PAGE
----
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Study Finds That Surprised Babies Are More Curious and Eager to Learn

Everyone knows messing with babies is fun, but who knew it could be good for them

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Your first-year initiation into this planet is a constant flood of external stimuli, wonders, and surprises that is overwhelming in the most beautiful way.

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How a Group of Surfers Give Back to Coastal Communities Around the World

Surf For Life is based on the premise that human development is all of our responsibility.

Surf For Life started as a group of surfers that decided to do something about the harm that sometimes comes from an international surf/travel lifestyle. People who surf often feed their obsession through world travel. The waves we're looking for are at times found in some very 'undeveloped' parts of the world. Through this, we have a chance to see what life looks like before new business opportunities and the first world comes crashing in. Many of us are also aware that surf breaks in developing nations are often exploited by corporate tourist industries that ignore the needs of the local population. Hotels explode around discovered point breaks. Sometimes, the most a local can hope for is a janitorial or maid job in this new boom town economy.

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The Playbook on How to Become an Agent of Innovation

The 2Seeds Network started with humble beginnings—just a conversation—when a small group of young Americans visited a Tanzanian village.

[youtube]http://www.youtube.com/watch?v=xxCoEEcQSXo

The 2Seeds Network started with humble beginnings—just a conversation—when a small group of young Americans visited a Tanzanian village. They got to know the community (composed mostly of small-holder farmers), observed the breakdown in agricultural production and distribution, and a conversation on why the breakdown existed began. What resulted was an invitation from the community to stay, try some new concepts, and work together to improve their yield and profit. Their initial conversation led to much more dialogue, and three months later, their efforts were met with big reward—their Tanzanian partners' income tripled in the first harvest and the village did not have to face its usual hunger season. What 2Seeds learned in that first project, and what it continues to experience throughout the eight projects since, is how to become agents of innovation in the poorest villages in Tanzania.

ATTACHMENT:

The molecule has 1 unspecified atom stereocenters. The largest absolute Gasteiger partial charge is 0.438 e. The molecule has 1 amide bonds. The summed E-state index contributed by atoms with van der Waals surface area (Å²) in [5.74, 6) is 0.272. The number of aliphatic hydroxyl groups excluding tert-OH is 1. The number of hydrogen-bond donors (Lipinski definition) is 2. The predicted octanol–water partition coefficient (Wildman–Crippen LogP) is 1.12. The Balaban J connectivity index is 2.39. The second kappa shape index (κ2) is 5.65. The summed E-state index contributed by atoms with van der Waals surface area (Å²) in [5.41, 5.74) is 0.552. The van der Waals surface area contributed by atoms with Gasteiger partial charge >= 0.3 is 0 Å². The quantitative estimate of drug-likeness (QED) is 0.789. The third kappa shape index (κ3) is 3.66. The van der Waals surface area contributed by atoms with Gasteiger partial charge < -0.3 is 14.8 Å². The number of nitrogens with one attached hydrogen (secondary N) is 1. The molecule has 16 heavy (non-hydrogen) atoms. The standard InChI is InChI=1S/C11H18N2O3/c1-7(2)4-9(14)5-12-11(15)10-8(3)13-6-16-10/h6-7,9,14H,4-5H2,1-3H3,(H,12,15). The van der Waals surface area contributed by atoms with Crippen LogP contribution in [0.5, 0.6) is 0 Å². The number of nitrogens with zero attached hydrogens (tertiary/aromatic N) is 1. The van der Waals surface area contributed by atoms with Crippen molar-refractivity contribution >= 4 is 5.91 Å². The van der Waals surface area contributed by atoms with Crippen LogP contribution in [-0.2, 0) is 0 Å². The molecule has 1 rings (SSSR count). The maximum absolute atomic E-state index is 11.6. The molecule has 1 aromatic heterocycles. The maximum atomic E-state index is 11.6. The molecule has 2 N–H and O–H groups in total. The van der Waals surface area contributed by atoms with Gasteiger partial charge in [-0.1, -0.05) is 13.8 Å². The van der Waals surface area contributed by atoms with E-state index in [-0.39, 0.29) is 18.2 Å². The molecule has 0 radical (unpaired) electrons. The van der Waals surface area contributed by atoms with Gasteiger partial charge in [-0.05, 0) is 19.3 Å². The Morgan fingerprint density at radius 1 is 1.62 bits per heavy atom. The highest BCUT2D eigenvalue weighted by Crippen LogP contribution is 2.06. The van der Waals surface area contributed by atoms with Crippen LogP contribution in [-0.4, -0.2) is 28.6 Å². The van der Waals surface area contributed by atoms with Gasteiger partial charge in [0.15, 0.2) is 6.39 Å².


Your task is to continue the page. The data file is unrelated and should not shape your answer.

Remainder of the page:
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What A Box of Sea Cucumbers Teaches Us About Foreign Aid

“If the Chinese can eat this for the last 2,000 years, it means that the Haitian can export it for another 2,000 years forward.”

“This is slimy stuff,” says Ernst Charles. “It’s smelly and everything. I’ve never heard of it, never seen it.”

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How India Jump-Started Its Solar Economy

India has 30 times more solar power today than two years ago. How'd the country do it?


This month, the chief minister of the Indian state of Gujarat announced that the world’s largest solar plant had started producing electricity. The plant’s solar panels fill thousands upon thousands of acres and, in theory, can produce about half as much power as a nuclear plant. Opening a solar plant of that size would be an impressive feat anywhere in the world, but it’s especially noteworthy considering that two years ago, India's total solar power capacity was next to nothing.

The potential for solar power in India is astronomical. Much of the country averages 300 days of sunlight each year: If much-wetter Germany can go solar, India certainly can. In 2010, India’s national government launched a project to rapidly ramp up the country’s solar power capacity, and it's worked: As of March, the country has 30 times more solar power than it did at the beginning of the program—enough to power a small city.

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The United Nations Says Sustainable Energy Will Go Worldwide in 2012

United Nations Secretary-General Ban Ki-moon is calling for universal energy access by 2030.


Yesterday, Secretary-General Ban Ki-moon launched the United Nations’ International Year of Sustainable Energy for All, calling on businesses and governments around the world to speed the adoption of energy efficiency measures, rely more heavily on renewable energy sources, and help ensure universal energy access by 2030.

“One in five people on the planet lacks access to electricity,” Ban wrote in a New York Times op-ed. “Twice as many, almost 3 billion, use wood, coal, charcoal, or animal waste to cook meals and heat homes, exposing themselves and their families to harmful smoke and fumes. This energy poverty is devastating to human development.”

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